hate sex on the screen,’ states Roman

Polanski emphatically. ‘When they

start humping, I either feel strange or

I feel funny. I think humping is good

in a comedy, or on comical scenes, but

serious humping just disconnects you. You are happily following the film and suddenly you start thinking, “Are they doing it for real? No, they’re not.” You’re asking yourself all these questions and everyone feels uncomfortable. It just doesn’t work.’

This from the emigre Polish director whose latest film, Bitter Moon - starring his 26-year-old wife Emmanuelle Seigner - is an erotic thriller laced with black humour, perverted sexuality and dangerous power games. On board a luxury ocean-going liner, wheelchair-bound novelist Oscar (Peter Coyote) imposes himself on strait-laced Englishman Nigel (Hugh Grant), making the latter’s stiff upper lip quiver with lurid

v ‘\ Q ‘>‘ ‘t a

With Bitter Moon, Roman Polanski adds ‘perverted love story’ to a cinematic back catalogue that includes psychological horror (Repulson; Rosemary’s Baby), literary classic (Tess) and Hitchcockian thriller (Frantic). Nigel Floyd went to Paris to meet the director.

i accounts of his Parisian love affair with his

ravishing young wife Mimi (Seigner). Through a series of flashbacks, we see Oscar and Mimi’s relationship develop from love at first sight, through ecstatic physical abandonment, to bored sado-masochistic games. Caught up in the now impotent writer’s story, Nigel neglects his own wife Fiona (Kristen Scott-Thomas), while drooling at the prospect of sleeping with Mimi if he hears Oscar’s story through to the bitter end. As the tale unfolds, though, and the emphasis shifts from sexual obsession to the cruel emotional power games that ensued, Oscar’s true motives become suspect. Perhaps this too is a sick Charade, but this time involving innocent outsiders.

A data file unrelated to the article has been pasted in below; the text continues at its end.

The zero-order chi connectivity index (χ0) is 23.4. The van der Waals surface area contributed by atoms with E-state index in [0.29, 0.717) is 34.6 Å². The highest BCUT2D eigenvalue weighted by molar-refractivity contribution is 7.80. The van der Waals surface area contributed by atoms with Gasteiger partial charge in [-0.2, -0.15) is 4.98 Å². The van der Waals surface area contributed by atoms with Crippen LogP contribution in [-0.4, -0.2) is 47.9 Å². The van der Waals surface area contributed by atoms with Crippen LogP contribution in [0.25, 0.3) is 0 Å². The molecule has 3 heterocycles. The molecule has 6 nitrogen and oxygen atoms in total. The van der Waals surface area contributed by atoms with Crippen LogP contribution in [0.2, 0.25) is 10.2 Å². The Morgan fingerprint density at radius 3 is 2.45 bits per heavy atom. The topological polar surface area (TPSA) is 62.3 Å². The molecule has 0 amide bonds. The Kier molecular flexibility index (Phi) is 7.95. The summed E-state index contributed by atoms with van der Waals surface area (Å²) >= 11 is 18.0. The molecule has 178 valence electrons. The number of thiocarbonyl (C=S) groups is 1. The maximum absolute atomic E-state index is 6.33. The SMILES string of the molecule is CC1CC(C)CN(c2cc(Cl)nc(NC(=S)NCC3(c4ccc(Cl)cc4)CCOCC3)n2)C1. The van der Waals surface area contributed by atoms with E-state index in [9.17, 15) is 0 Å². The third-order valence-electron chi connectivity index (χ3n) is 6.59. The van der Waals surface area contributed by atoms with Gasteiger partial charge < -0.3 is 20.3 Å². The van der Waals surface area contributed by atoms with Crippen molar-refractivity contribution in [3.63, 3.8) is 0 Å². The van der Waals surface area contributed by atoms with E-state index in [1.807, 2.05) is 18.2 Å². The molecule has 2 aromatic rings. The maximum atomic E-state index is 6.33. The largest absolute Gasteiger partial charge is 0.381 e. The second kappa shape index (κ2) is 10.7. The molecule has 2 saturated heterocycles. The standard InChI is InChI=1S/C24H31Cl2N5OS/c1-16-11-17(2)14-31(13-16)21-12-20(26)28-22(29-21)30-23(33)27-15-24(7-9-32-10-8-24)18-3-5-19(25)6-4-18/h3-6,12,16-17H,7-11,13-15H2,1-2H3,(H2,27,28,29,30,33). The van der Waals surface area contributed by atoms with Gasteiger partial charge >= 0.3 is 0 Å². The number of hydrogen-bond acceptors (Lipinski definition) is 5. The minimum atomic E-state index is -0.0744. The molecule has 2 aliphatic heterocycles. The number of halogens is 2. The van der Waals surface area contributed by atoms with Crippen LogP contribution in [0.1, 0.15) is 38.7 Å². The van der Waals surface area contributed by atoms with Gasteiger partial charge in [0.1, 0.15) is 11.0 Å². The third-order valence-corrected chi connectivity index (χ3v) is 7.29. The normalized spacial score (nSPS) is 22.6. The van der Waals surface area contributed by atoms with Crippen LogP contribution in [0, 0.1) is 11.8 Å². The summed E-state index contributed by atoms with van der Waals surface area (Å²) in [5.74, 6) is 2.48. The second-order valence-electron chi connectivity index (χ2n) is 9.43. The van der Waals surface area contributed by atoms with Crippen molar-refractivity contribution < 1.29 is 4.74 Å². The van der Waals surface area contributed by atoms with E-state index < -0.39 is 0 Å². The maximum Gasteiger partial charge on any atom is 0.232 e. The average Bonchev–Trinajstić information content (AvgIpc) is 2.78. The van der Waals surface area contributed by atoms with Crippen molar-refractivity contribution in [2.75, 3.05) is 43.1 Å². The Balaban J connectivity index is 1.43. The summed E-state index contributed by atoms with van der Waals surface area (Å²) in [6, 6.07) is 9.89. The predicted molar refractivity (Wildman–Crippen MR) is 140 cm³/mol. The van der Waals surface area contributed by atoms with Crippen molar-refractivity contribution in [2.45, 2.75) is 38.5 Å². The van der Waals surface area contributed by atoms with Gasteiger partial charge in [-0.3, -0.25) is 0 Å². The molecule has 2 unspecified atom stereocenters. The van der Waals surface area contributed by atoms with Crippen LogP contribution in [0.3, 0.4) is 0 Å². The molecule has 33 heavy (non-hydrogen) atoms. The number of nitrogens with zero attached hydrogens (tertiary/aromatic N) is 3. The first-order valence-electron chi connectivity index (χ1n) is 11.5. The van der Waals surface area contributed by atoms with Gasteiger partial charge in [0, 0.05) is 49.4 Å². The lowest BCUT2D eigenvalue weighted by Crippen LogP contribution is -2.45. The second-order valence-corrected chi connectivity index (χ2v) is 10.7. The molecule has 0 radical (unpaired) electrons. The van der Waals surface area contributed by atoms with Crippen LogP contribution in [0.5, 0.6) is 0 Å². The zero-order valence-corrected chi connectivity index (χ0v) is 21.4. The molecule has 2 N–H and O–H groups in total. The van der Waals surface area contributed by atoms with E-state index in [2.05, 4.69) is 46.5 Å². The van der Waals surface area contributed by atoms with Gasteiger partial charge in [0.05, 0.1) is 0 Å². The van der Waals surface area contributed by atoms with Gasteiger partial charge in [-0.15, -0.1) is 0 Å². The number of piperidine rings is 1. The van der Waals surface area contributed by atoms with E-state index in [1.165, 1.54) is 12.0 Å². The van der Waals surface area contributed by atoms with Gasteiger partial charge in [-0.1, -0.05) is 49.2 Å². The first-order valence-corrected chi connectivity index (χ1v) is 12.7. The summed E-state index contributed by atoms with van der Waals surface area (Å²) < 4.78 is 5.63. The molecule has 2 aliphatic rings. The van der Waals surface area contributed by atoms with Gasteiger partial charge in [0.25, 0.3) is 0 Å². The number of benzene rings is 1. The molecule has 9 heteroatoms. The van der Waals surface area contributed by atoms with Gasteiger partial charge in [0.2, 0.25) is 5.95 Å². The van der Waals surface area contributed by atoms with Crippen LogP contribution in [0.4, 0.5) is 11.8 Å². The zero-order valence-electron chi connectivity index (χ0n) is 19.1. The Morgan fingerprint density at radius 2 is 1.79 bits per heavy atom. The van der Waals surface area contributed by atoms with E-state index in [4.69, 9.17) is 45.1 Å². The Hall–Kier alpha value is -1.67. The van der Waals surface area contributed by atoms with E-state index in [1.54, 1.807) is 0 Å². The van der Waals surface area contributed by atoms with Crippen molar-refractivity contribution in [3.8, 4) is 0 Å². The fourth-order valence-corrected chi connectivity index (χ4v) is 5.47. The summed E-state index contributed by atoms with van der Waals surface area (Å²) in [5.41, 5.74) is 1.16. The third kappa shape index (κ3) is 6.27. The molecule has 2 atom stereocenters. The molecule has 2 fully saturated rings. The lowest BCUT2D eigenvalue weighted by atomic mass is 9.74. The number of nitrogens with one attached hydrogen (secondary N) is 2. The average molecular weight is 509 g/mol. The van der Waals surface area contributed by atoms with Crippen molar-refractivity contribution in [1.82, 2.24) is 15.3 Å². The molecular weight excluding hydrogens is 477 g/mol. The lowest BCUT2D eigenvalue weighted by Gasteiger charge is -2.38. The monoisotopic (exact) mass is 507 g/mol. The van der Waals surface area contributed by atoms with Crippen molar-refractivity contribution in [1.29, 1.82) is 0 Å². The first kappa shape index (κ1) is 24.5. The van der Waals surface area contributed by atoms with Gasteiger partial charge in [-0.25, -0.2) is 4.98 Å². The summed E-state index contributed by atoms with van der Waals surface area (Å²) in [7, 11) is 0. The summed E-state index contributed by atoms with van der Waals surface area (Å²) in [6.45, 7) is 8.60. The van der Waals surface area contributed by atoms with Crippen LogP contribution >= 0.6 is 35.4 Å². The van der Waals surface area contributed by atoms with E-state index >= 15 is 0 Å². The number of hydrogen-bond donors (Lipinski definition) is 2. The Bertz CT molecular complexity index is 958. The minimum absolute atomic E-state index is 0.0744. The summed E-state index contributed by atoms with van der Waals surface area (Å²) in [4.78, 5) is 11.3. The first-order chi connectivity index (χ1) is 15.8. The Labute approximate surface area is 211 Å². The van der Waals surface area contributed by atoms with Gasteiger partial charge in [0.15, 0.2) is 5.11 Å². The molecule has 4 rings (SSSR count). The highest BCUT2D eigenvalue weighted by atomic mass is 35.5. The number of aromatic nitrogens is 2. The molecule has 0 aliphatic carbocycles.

We are in Polanski’s Paris office, in a side street just off the Champs Elysées, which is both a privilege and a necessity. If the director travels to Britain, he risks being

extradited to the United States, which he fled in 1977 while awaiting trial for allegedly having sex with a 13-year-old girl at Jack Nicholson’s house in Los Angeles. He had no great affection for Hollywood. which for him was already haunted by the memory of the brutal murder, eight years before, ofhis wife actress Sharon Tate by members of Charles Manson’s so-called ‘family’. Leaning forward in his chair, Polanski clarifies his earlier remark about portraying sex on screen: what interests him, he insists, is not depicting the sexual acts themselves, but the opportunity to explore the psycho-sexual dynamics of Oscar and Mimi’s relationship. When, in the first flush of lust, Mimi dribbles yoghurt down her chin onto her breasts, the erotic charge is electric; but by the time Oscar is crawling around in a pig-mask being humiliated by Mimi the Dominatrix, it is clear that the couple have reached, in Oscar’s phrase, ‘the point of sexual bankruptcy’. Two other factors distance us from any vicarious pleasure: the strait-laced Hugh’s shocked interjections act as a comic release valve. and Oscar’s sardonic voice-over adds another level of irony. A distinction Polanski made in another interview seems

6 The List 25‘Septembcr 8 October 1992